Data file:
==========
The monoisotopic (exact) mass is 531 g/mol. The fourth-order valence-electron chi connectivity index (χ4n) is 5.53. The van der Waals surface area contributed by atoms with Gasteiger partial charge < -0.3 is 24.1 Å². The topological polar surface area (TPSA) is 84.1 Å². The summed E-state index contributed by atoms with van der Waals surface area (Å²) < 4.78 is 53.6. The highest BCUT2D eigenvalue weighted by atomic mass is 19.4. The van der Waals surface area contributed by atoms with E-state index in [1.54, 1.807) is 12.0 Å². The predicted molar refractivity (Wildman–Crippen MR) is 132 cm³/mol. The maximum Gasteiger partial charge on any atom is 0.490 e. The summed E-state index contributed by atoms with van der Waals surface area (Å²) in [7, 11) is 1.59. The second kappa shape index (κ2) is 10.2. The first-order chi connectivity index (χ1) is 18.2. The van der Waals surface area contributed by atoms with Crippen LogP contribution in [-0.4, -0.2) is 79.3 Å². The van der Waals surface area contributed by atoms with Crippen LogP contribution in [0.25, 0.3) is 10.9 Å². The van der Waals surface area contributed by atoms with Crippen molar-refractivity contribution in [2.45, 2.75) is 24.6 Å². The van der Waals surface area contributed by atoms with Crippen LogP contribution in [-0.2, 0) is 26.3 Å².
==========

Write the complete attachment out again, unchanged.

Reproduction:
The monoisotopic (exact) mass is 531 g/mol. The fourth-order valence-electron chi connectivity index (χ4n) is 5.53. The van der Waals surface area contributed by atoms with Gasteiger partial charge < -0.3 is 24.1 Å². The topological polar surface area (TPSA) is 84.1 Å². The summed E-state index contributed by atoms with van der Waals surface area (Å²) < 4.78 is 53.6. The highest BCUT2D eigenvalue weighted by atomic mass is 19.4. The van der Waals surface area contributed by atoms with E-state index in [1.54, 1.807) is 12.0 Å². The predicted molar refractivity (Wildman–Crippen MR) is 132 cm³/mol. The maximum Gasteiger partial charge on any atom is 0.490 e. The summed E-state index contributed by atoms with van der Waals surface area (Å²) in [7, 11) is 1.59. The second kappa shape index (κ2) is 10.2. The first-order chi connectivity index (χ1) is 18.2. The van der Waals surface area contributed by atoms with Crippen LogP contribution in [-0.4, -0.2) is 79.3 Å². The van der Waals surface area contributed by atoms with Crippen LogP contribution in [0.25, 0.3) is 10.9 Å². The van der Waals surface area contributed by atoms with Crippen molar-refractivity contribution in [2.45, 2.75) is 24.6 Å². The van der Waals surface area contributed by atoms with Crippen LogP contribution in [-0.2, 0) is 26.3 Å².